This article provides an overview of the various eye-related causes of photophobia and the likely mechanisms responsible. Photophobia is an experience of discomfort affecting the eyes due to exposure to light. It has a variety of causes including the result of eye or brain disease, or it can be a side effect of various drugs or laser surgery. Photophobia can also be a symptom of a more serious disorder such as meningitis and therefore, requires appropriate investigation, diagnosis, and treatment. Trauma or disease affecting several structures of the eye are a common cause of photophobia and can be associated with: (1) the ocular adnexia, such as blepharitis and blepharospasm, (2) the cornea, including abrasion, ulcerative keratitis, and corneal dystrophy, (3) problems in eye development, such as aniridia, buphthalmos, coloboma, and aphakia, (4) various eye inflammations, including uveitis, and (5) retinal disorders, such as achromatopsia, retinal detachment, and retinal dystrophy. There may be two main explanations for eye-related photophobia: (1) direct stimulation of the trigeminal nerve due to damage, disease, or excessive light entering the eye and (2) overstimulation of the retina including a specific population of light-sensitive ganglion cells.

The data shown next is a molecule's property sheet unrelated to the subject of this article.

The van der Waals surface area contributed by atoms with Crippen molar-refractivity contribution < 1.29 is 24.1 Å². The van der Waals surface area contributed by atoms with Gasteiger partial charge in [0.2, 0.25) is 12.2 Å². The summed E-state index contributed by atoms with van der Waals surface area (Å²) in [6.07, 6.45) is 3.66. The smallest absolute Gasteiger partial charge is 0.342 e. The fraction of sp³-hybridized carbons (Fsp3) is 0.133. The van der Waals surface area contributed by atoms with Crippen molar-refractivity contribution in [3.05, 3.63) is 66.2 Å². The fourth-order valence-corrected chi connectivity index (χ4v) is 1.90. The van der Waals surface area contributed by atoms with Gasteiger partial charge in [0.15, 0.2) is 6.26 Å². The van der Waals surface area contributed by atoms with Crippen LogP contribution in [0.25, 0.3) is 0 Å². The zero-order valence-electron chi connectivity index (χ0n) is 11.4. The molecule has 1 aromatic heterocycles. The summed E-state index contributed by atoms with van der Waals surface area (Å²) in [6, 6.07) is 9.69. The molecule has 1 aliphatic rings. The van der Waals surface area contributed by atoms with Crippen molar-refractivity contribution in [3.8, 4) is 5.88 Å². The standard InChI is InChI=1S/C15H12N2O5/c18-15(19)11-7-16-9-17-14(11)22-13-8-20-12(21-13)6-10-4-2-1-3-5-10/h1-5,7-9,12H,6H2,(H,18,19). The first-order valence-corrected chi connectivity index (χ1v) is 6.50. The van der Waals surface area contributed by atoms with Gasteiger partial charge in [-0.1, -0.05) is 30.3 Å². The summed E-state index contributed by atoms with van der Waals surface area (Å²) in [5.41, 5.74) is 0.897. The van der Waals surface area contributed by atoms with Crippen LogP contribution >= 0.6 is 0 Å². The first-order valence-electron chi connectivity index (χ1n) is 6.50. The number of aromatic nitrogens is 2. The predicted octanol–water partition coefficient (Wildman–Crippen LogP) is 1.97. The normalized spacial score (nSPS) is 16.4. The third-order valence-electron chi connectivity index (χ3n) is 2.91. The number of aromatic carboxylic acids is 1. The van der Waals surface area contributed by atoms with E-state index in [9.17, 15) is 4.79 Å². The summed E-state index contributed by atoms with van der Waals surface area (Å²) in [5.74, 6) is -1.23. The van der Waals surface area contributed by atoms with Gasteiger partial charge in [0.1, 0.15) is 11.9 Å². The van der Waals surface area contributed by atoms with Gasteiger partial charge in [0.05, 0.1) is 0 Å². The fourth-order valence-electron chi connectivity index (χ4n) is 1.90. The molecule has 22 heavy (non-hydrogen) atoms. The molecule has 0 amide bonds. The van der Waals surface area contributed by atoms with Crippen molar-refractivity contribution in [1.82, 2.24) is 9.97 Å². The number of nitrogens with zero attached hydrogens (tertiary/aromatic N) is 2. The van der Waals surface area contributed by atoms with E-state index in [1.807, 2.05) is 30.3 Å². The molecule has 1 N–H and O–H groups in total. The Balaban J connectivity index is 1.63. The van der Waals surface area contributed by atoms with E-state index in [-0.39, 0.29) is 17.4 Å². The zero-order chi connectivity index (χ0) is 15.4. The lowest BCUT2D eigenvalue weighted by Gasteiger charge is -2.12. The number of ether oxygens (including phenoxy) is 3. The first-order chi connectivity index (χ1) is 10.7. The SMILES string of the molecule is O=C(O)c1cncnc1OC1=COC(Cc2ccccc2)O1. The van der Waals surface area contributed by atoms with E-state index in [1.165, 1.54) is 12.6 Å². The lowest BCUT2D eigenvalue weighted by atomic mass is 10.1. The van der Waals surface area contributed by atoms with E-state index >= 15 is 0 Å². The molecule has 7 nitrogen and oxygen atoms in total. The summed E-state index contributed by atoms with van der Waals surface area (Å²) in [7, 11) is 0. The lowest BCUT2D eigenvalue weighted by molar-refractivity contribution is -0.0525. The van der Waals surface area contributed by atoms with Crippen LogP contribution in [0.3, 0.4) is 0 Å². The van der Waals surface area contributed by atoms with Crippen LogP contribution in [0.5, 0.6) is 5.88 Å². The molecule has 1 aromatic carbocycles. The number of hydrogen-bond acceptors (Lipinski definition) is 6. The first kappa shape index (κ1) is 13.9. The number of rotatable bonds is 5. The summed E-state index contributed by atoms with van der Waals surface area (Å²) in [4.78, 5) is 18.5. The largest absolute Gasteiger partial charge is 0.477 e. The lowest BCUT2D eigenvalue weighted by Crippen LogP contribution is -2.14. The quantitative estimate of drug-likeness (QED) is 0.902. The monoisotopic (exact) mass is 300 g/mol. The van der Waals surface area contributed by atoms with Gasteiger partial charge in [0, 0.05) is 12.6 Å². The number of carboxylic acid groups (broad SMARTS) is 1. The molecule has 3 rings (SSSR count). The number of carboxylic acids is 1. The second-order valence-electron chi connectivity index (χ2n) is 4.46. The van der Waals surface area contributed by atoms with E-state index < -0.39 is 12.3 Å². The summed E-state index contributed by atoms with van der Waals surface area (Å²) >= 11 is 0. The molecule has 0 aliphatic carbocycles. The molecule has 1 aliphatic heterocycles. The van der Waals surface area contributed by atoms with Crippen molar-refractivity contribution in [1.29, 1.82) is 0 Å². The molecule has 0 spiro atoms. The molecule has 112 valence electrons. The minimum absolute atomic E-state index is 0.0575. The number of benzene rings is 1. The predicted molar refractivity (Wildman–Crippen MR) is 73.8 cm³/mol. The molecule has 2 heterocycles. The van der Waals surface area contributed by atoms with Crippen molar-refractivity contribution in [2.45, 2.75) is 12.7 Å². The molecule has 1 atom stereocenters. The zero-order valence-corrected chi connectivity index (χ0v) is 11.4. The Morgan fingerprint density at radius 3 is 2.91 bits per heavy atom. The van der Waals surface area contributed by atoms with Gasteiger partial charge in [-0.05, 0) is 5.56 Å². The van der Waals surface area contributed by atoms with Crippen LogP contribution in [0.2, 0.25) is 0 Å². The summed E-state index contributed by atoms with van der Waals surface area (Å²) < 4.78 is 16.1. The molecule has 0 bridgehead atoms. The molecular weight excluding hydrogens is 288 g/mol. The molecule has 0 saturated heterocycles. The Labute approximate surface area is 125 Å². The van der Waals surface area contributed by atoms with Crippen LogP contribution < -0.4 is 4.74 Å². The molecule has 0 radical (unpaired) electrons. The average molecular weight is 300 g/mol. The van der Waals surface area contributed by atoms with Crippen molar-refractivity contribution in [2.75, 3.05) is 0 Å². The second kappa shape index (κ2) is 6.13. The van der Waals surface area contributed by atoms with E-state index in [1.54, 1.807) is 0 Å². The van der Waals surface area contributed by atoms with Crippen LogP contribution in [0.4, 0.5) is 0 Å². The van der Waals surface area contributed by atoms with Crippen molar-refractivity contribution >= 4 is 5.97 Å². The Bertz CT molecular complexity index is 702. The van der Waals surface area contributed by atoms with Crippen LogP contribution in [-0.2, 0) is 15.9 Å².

|Number of pages||5|
|Specialist publication||Optometry Today|
|Publication status||Published - 1 Jan 2016|
- congenital abnormality
- corneal trauma
- retinal disease